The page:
Many conventional surgical instruments incorporate cutting blades for transecting tissue held within the jaws. A potential difficulty with cutting blades of such instruments is “tissue-tagging” when the blade does not completely cut through all the tissue held in the jaws. This may occur, for example, if the cutting edge of the blade is dull or nicked. Another reason tissue-tagging may occur, or even some bleeding after the tissue is coagulated and cut, is that the tissue is not held firmly enough within the jaws of the instrument as the cutting blade is passed through the tissue held. When tissue is initially clamped within the jaws of the instrument, the clamping force may be very high due to the elasticity of the fluid-containing tissue. But after the tissue has been compressed for a period of time, and then is coagulated, most of the fluid has been driven out of the tissue, with the result that the elasticity of the tissue is greatly reduced. The clamping force on the tissue is also decreased so that the tissue may shift within the jaws as a cutting blade is passed through it. This presents the possibility that not all the tissue will be cut, or the cutting blade will pass through a portion of tissue that is not fully coagulated.
During some surgical procedures, including the EVH procedure, the surgical operator must cut and dissect a first tissue structure away from a second tissue structure prior to performing a transection or other surgical procedure on the second tissue structure. A conventional technique for this type of surgical cutting and dissecting used a pair of conventional, mechanical scissors held in an open configuration, thus forming a vee-shape with the scissors blades. The scissors blades are then advanced between the first and second tissue structures to cut and separate them. At this point, the surgical operator may remove the scissors and continue the surgical procedure with another surgical instrument such as a clip applier for ligation of the second tissue structure. During an EVH procedure, the exchange of endoscopic mechanical scissors and the clip applier in and out of the working space may occur many times, increasing the time to perform the procedure, and possibly injuring the vein or surrounding tissue. An alternative to using a mechanical scissors together with a clip applier is to use a bipolar electrosurgical scissors as described previously. Using conventional bipolar coagulation and cutting devices may result in excessive lateral spreading of the thermally affected zone of tissue, especially if the operator is inexperienced or otherwise not careful.
Another shortcoming when using currently available electrosurgical cutting instruments with cutting blades is that the cutting blade may be exposed accidentally to adjacent tissue when the operator does not intend to cut the tissue.
Accordingly, what is needed in this art is a bipolar electrosurgical instrument incorporating offset electrodes and compression zones, as described for the offset electrode device, yet improved to be less surgically invasive and to provide better access and visualization at the surgical site. There is also a need for a bipolar electrosurgical instrument that easily releases tissue from the jaws after each cycle of use, and automatically wipes electrode surfaces clean for each cycle of use. Additionally, there is a need for an instrument having more than one cutting blade that cuts through the tissue held within the jaws to improve the probability of completely transecting the tissue held, but without increasing the size or cost of the instrument. There is also a need for an instrument that provides for additional clamping force to be applied to tissue held in the jaws immediately prior to passing a cutting blade through the tissue. There is yet a further need for an instrument that safely coagulates tissue without excessive lateral thermal spread, and which reduces the need for using mechanical scissors and clip appliers during a surgical procedure. Replacing a scissors and a clip applier with a single bipolar electrosurgical cutting instrument, for example, and reducing surgery time by reducing the number of instrument exchanges during the surgical procedure, allows a significant cost savings to the hospital, and is beneficial to the patient. There is also a need for an electrosurgical instrument with a cutting blade that has an operational sequencing element that allows the movement of the cutting blade through a tissue grasping region only when the jaws are fully closed, thus reducing the possibility of accidentally injuring the patient.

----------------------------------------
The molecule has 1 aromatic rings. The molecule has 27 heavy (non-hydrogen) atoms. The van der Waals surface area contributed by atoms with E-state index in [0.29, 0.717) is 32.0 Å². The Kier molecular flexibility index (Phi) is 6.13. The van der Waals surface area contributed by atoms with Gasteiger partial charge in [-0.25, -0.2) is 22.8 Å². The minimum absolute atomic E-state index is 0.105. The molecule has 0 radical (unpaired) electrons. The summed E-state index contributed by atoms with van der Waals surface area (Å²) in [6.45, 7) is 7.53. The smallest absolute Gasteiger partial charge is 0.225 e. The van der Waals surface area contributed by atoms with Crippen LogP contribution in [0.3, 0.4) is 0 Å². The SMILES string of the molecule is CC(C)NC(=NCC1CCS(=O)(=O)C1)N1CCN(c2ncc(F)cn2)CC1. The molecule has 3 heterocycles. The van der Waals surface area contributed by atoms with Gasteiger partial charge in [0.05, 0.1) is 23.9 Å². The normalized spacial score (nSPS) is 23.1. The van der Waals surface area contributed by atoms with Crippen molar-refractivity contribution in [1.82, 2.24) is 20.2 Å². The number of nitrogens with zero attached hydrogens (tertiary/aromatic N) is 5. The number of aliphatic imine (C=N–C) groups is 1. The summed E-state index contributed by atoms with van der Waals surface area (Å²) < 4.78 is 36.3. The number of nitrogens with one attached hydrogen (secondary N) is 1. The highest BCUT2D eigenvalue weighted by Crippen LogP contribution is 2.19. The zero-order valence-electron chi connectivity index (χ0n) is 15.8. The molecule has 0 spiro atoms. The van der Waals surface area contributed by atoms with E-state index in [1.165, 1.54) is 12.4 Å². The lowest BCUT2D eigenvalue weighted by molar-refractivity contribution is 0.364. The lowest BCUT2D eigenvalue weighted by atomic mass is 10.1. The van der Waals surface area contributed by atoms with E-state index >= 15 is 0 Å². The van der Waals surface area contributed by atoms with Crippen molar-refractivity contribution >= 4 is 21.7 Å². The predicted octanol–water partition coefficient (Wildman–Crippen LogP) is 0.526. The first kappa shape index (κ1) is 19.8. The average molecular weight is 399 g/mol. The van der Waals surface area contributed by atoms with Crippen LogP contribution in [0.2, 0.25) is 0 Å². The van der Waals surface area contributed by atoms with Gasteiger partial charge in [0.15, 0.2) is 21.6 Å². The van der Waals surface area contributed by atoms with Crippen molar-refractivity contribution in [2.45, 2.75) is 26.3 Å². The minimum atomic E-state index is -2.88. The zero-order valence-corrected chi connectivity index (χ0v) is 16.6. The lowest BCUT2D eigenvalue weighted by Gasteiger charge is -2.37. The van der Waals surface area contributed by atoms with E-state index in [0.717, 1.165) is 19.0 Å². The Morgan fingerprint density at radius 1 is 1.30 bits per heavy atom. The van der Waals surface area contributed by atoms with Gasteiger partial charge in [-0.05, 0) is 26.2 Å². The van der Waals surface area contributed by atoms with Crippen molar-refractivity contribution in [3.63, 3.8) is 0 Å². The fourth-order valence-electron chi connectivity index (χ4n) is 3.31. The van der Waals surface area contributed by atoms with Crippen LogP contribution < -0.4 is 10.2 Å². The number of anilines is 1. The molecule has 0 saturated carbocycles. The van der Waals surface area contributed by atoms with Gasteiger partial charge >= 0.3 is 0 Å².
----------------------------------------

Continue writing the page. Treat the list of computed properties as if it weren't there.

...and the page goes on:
The present invention is a surgical instrument comprising a handle having a proximal end and a distal end. The instrument further comprises a shaft having a proximal end, a distal end, and a longitudinal axis. The proximal end of the shaft is mounted to the distal end of the handle. The instrument further comprises a closing tube having a proximal end, a distal end, and a longitudinal axis. The closing tube is slidably mounted coaxially to the shaft. The instrument includes a lower jaw extending from the distal end of the closing tube. The lower jaw has a proximal end, a distal end, and a longitudinal axis. The proximal end of the lower jaw attaches to the distal end of the shaft. The instrument also includes a clamping element. The clamping element opposes said lower jaw, and is substantially proximate to and biased away from said lower jaw, wherein said closing tube is slidably disposed over said lower jaw and said clamping element, and wherein said closing tube is movable relative to said lower jaw and said clamping element between an open and a closed position. The instrument further comprises an actuator mounted to the handle for moving the closing tube between the open and closed positions, and the proximal end of the closing tube is attached to the actuator.